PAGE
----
A new study has revealed that the frequency and duration of heatwaves have increased

A new study has found that the frequency and duration of heatwaves around the world has increased. Our planet has been exposed to more frequent and longer-lasting heatwaves over the past 70 years, according to research published in Nature Communications.

There has been an increase in the frequency and duration of heatwaves almost anywhere in the world since the 1950s, according to a new study that has extensively assessed regional heatwaves across the globe. In other words, almost every part of the planet has been exposed to heatwaves that have been more frequent and longer over the past 70 years.

The research, published in Nature Communications, also produced a new metric called ‘cumulative temperature’, which reveals how much heat is present in each heat wave and heat wave seasons. The results showed that the cumulative heat Average was increasing with each passing day.




Cumulative heat rises from 1 to 4.5 degrees Celsius every decade:



According to this metric, in 2009, Australia's worst heatwave season, there was an additional 80 degrees Celsius of cumulative heat across the country. However, an additional 200 degrees Celsius of cumulative heat was felt during the most extreme heatwaves in areas such as Russia and the Mediterranean. The global cumulative heat average increases by about 1 to 4.5 degrees Celsius over a decade, according to the study.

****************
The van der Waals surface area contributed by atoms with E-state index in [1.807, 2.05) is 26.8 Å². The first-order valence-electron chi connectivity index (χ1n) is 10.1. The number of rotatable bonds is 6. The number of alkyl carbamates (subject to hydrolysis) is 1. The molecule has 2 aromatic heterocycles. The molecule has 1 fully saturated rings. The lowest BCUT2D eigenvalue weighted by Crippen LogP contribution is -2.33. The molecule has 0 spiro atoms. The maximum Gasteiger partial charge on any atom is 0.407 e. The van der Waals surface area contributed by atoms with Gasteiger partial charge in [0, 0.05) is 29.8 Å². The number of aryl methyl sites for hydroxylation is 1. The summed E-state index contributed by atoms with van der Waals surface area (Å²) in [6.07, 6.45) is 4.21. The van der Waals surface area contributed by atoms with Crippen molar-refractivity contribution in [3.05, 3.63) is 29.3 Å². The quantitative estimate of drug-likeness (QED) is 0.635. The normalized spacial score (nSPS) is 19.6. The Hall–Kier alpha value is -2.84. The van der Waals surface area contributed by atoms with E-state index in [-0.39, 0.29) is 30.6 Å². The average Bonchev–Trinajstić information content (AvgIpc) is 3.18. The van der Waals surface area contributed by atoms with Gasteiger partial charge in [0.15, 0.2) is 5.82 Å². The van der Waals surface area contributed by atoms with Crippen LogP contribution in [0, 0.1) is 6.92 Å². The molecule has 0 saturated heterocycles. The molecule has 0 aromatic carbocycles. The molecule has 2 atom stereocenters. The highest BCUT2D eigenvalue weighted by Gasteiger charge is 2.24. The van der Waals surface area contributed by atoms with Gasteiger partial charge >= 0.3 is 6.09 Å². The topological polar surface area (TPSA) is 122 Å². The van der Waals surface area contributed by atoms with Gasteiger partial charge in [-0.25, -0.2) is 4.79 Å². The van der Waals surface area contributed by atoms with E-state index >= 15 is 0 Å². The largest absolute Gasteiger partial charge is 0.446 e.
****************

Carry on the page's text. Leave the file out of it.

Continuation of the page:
Global averages of cumulative heat have increased from 1 to 4.5 degrees Celsius in 10 years, said Dr. Sarah Perkins Kirkpatrick points out that this average is up to 10 degrees Celsius in parts of the Middle East and Africa and South America.

No detectable uplift occurred in heat wave intensity:

The only metric that did not experience any acceleration, on the other hand, was heat wave intensity, which measures the average temperature across heat waves. The researchers say no detectable uplift has occurred on this metric as heat waves last more frequently and longer around the world, only a detectable increase in average heat wave intensity has been observed in small parts of South Australia and Africa and South America.

Speaking about the subject, Dr. Perkins Kirkpatrick said the change in the number of heat waves by region over the past 70 years, and the rapid increase in the number of these events, is the clearest indication that global warming is now with us and accelerating, and a clear call to policymakers that urgent action is needed.
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